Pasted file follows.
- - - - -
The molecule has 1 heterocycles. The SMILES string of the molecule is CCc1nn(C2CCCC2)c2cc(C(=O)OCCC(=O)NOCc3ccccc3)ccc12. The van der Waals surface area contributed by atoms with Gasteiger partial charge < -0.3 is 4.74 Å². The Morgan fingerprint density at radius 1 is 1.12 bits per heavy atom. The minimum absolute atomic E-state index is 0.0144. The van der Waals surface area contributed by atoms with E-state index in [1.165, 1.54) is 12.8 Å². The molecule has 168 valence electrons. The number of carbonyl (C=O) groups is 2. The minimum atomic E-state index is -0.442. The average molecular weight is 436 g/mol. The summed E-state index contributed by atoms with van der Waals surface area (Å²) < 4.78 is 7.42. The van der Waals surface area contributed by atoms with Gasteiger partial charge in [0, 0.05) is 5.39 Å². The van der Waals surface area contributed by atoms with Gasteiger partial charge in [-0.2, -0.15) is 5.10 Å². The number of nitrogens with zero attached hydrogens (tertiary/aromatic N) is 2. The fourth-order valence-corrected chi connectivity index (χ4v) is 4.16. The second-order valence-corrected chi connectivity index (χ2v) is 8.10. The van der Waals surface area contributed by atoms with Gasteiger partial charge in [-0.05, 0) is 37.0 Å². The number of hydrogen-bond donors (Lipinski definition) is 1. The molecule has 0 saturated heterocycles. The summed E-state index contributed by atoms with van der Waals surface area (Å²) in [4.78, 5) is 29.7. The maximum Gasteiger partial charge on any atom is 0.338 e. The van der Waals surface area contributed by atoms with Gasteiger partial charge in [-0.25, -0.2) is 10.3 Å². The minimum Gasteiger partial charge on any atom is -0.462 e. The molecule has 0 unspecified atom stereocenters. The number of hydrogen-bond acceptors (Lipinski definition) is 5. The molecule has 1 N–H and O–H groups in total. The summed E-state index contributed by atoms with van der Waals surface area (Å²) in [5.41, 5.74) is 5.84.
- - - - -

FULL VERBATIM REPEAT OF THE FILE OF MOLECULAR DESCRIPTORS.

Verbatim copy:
The molecule has 1 heterocycles. The SMILES string of the molecule is CCc1nn(C2CCCC2)c2cc(C(=O)OCCC(=O)NOCc3ccccc3)ccc12. The van der Waals surface area contributed by atoms with Gasteiger partial charge < -0.3 is 4.74 Å². The Morgan fingerprint density at radius 1 is 1.12 bits per heavy atom. The minimum absolute atomic E-state index is 0.0144. The van der Waals surface area contributed by atoms with E-state index in [1.165, 1.54) is 12.8 Å². The molecule has 168 valence electrons. The number of carbonyl (C=O) groups is 2. The minimum atomic E-state index is -0.442. The average molecular weight is 436 g/mol. The summed E-state index contributed by atoms with van der Waals surface area (Å²) < 4.78 is 7.42. The van der Waals surface area contributed by atoms with Gasteiger partial charge in [0, 0.05) is 5.39 Å². The van der Waals surface area contributed by atoms with Gasteiger partial charge in [-0.2, -0.15) is 5.10 Å². The number of nitrogens with zero attached hydrogens (tertiary/aromatic N) is 2. The fourth-order valence-corrected chi connectivity index (χ4v) is 4.16. The second-order valence-corrected chi connectivity index (χ2v) is 8.10. The van der Waals surface area contributed by atoms with Gasteiger partial charge in [-0.05, 0) is 37.0 Å². The number of hydrogen-bond donors (Lipinski definition) is 1. The molecule has 0 saturated heterocycles. The summed E-state index contributed by atoms with van der Waals surface area (Å²) in [4.78, 5) is 29.7. The maximum Gasteiger partial charge on any atom is 0.338 e. The van der Waals surface area contributed by atoms with Gasteiger partial charge in [-0.25, -0.2) is 10.3 Å². The minimum Gasteiger partial charge on any atom is -0.462 e. The molecule has 0 unspecified atom stereocenters. The number of hydrogen-bond acceptors (Lipinski definition) is 5. The molecule has 1 N–H and O–H groups in total. The summed E-state index contributed by atoms with van der Waals surface area (Å²) in [5.41, 5.74) is 5.84.